On day to honor seniors, Calipari can take a bow
Geoff Calkins, Sports Columnist, Commercial Appeal
February 26, 2007
With slightly more than eight minutes left in the game, already up by a dozen, the Memphis Tigers forced a shot-clock violation.
The fans cheered.
Not loud enough, evidently. Because Memphis coach John Calipari went slightly nutso, waving his arms, jumping up and down, asking for more from the crowd.
If he could have benched all 16,924 at that moment, he might have.
Then, after a few minutes, he would have sent them all back to their seats, determined to do better next time.
This is how Calipari coaches. This is how he coached the Tigers to a 77-64 win over Houston on Sunday.
Willie Kemp went under a pick instead of over?
Out he came.
Antonio Anderson didn't give the ball back to Kemp at the right moment?
Have a seat, Antonio.
Joey Dorsey didn't show enough hustle on defense for a small span?
In goes Kareem Cooper.
And if this seems excessively knee-jerk and impatient, all Calipari has to do is point to two numbers.
Seventeen -- that's the Tigers' winning streak.
Twenty-nine -- that's the Tigers' home winning streak.
"What else is there to say?" said Memphis guard Chris Douglas-Roberts. "I think he's the best coach in America."
Mind you, Calipari isn't going to win any national coach of the year awards because he isn't fresh and undiscovered.
Also, the Tigers didn't stink last year. Prizes aren't awarded for consistent excellence.
But now that the home portion of the schedule is over, now that Memphis has won its 16 home games by an average of more than 25 points, isn't it a reasonable time to stop and marvel at what Calipari has built in Memphis?
The Tigers are ranked No. 7 in both polls. They have the longest winning streak in the country.
They don't lose games at home, they're on national TV more than Ryan Seacrest and, barring an unforeseen stumble, they'll follow up last year's No. 1 seed with a No. 2 or a No. 3 seed in the NCAA Tournament.
Can you imagine that? It's the Lawrence Welk era in Memphis.
Ah one and ah two.
(That dated reference is for what Calipari fondly calls the blue hairs).
But it's remarkable, really. And unprecedented. The previous best back-to-back seedings came in 1985 and 1986, when the Tigers were No. 2 and No. 3 seeds.
"What we've done here is build a program," Calipari said. "Not for one year, not for two years. We've built a program."
Sure, say the skeptics. He's built a program by playing junk. Unlike his predecessors at Memphis, Calipari gets to coach against the wretched programs of the newly-depleted Conference USA.
That's one way to look at it. Except, without Calipari, who's to say this program wouldn't be every bit as wretched as the rest of them?
What separates Memphis from UAB or Tulsa right now? Or Sunday's opponent, Houston?
History? So how come Houston has played in more national championship games than Memphis? Besides, history wasn't doing Memphis much good before Calipari arrived on campus.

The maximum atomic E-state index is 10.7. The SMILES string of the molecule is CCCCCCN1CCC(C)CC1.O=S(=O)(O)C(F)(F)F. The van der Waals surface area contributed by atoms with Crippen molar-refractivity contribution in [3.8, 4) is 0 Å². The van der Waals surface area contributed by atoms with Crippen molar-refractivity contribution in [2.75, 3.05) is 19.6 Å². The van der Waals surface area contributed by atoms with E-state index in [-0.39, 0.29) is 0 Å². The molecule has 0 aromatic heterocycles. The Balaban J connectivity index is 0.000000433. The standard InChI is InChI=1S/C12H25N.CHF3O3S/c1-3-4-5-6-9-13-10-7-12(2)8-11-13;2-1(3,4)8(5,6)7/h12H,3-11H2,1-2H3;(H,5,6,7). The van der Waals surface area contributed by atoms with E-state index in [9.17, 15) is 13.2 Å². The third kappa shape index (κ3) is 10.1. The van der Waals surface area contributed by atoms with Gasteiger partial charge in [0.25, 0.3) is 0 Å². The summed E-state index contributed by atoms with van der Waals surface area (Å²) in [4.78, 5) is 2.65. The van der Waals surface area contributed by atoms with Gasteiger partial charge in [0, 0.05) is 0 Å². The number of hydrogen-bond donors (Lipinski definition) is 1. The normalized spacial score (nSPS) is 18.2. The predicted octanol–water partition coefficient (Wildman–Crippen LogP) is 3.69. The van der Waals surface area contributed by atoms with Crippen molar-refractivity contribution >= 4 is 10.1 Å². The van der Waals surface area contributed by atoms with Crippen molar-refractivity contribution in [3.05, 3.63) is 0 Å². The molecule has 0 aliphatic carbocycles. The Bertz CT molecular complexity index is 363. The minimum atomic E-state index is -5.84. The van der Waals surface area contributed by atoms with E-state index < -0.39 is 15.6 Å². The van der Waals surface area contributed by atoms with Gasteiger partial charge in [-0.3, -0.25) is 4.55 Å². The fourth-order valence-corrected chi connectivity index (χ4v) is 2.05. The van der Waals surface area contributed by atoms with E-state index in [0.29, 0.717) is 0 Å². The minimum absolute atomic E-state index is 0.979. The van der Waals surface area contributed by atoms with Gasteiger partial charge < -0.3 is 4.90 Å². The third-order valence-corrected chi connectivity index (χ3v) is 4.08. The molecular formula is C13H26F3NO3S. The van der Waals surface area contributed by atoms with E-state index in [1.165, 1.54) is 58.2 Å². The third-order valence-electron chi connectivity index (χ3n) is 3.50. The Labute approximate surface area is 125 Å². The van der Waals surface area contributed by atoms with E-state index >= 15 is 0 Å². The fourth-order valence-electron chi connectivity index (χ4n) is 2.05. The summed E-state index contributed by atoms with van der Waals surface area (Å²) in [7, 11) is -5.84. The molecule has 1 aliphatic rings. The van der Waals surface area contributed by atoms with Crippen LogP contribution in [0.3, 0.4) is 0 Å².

Each of the two years before Calipari arrived, the Tigers were 3-5 against teams now in C-USA. Want a longer period? Fine. How about seven years? That's how long Calipari has been in Memphis. In the seven seasons before he arrived, the Tigers were 23-19 against teams now in Conference USA.
They were 3-4 against UAB in their previous seven games before Calipari. They were 3-4 against Houston.
That doesn't sound like a team poised to dominate or even transcend its conference. It sounds more like a team poised to rise or fall right along with its conference.
Calipari has prevented that from happening. He's taken a negative and made it a positive. And he's shown, in the process, that while recruiting is the key to everything he does, it's not by any means the only thing he does.
"He gets us to play hard," said forward Robert Dozier. "We might not always like it, but we understand what he's doing."
When Dorsey forgets he's in there to rebound, he comes out. When Doneal Mack lets missed shots affect the rest of his game, he comes out.
"By the way," Calipari said, "you see how Mack is playing now?"
Fabulously, is what he meant. Dorsey is playing as well as ever. And the whole thing works because Calipari -- in addition to the tough love -- has proven to these players that he cares about them.
Why else would he have come out in a zone Sunday? Calipari hates zone. But he did it because he was determined to start his three seniors in their last home game. In addition to Jeremy Hunt, that meant Clyde Wade and Jared Sandridge.
Only problem: Sandridge had no chance of guarding Houston's Oliver Lafayette one-on-one.
"He wasn't going to let them isolate Jared on Senior Day," said Douglas-Roberts.
Hence, the zone. On Senior Day, Calipari's heart trumped Calipari's stubbornness.
There were smaller examples just like that throughout the entire game. Another came with 19 seconds left.
Calipari wanted to bring Dorsey out because he thought the kid deserved a big ovation. But to do that, he had to send someone in the game in place of him.
"You can't force a player to go in with 30 seconds left because it's embarrassing," Calipari said. "The reason I know that is I was that guy at one time."
So Calipari asked Cooper if he'd be willing to go in. Cooper stood up without a question. And as Dorsey jogged out to the roar of the crowd, Calipari said something that made all the difference.
"Hey," he told Cooper. "Thank you for going in."
To reach Geoff Calkins, call him at 529-2364 or Email (search for ---)